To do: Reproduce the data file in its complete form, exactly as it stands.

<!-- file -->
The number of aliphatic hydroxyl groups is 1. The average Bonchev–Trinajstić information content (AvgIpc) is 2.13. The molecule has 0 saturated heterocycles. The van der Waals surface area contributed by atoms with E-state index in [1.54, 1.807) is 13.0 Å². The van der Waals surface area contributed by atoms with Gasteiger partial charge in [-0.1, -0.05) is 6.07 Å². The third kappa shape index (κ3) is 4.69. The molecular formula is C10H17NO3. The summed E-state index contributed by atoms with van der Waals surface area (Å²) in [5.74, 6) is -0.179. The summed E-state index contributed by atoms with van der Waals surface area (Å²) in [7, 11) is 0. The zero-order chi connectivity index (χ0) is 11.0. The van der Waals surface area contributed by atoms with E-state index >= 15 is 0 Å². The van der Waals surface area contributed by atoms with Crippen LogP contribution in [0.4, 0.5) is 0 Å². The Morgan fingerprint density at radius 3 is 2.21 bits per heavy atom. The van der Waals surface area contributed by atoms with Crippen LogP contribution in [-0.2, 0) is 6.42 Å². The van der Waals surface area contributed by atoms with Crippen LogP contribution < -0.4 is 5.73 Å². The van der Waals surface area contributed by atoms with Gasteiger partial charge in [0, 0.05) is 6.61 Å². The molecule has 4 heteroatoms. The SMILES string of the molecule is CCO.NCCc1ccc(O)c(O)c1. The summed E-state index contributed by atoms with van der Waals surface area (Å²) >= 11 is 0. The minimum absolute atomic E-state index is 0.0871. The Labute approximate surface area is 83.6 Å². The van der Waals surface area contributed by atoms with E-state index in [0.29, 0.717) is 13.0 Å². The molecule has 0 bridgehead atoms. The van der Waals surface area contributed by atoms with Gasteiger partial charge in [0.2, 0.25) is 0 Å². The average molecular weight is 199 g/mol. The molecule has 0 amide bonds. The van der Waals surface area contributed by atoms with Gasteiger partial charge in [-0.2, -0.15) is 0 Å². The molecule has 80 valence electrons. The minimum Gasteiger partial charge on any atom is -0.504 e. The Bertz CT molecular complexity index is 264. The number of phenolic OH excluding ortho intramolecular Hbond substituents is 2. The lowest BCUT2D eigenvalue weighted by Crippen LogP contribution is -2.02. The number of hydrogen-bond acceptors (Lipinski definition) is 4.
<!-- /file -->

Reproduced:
The number of aliphatic hydroxyl groups is 1. The average Bonchev–Trinajstić information content (AvgIpc) is 2.13. The molecule has 0 saturated heterocycles. The van der Waals surface area contributed by atoms with E-state index in [1.54, 1.807) is 13.0 Å². The van der Waals surface area contributed by atoms with Gasteiger partial charge in [-0.1, -0.05) is 6.07 Å². The third kappa shape index (κ3) is 4.69. The molecular formula is C10H17NO3. The summed E-state index contributed by atoms with van der Waals surface area (Å²) in [5.74, 6) is -0.179. The summed E-state index contributed by atoms with van der Waals surface area (Å²) in [7, 11) is 0. The zero-order chi connectivity index (χ0) is 11.0. The van der Waals surface area contributed by atoms with E-state index >= 15 is 0 Å². The van der Waals surface area contributed by atoms with Crippen LogP contribution in [0.4, 0.5) is 0 Å². The Morgan fingerprint density at radius 3 is 2.21 bits per heavy atom. The van der Waals surface area contributed by atoms with Crippen LogP contribution in [-0.2, 0) is 6.42 Å². The van der Waals surface area contributed by atoms with Crippen LogP contribution < -0.4 is 5.73 Å². The van der Waals surface area contributed by atoms with Gasteiger partial charge in [0, 0.05) is 6.61 Å². The molecule has 4 heteroatoms. The SMILES string of the molecule is CCO.NCCc1ccc(O)c(O)c1. The summed E-state index contributed by atoms with van der Waals surface area (Å²) >= 11 is 0. The minimum absolute atomic E-state index is 0.0871. The Labute approximate surface area is 83.6 Å². The van der Waals surface area contributed by atoms with E-state index in [0.29, 0.717) is 13.0 Å². The molecule has 0 bridgehead atoms. The van der Waals surface area contributed by atoms with Gasteiger partial charge in [0.2, 0.25) is 0 Å². The average molecular weight is 199 g/mol. The molecule has 0 amide bonds. The van der Waals surface area contributed by atoms with Gasteiger partial charge in [-0.2, -0.15) is 0 Å². The molecule has 80 valence electrons. The minimum Gasteiger partial charge on any atom is -0.504 e. The Bertz CT molecular complexity index is 264. The number of phenolic OH excluding ortho intramolecular Hbond substituents is 2. The lowest BCUT2D eigenvalue weighted by Crippen LogP contribution is -2.02. The number of hydrogen-bond acceptors (Lipinski definition) is 4.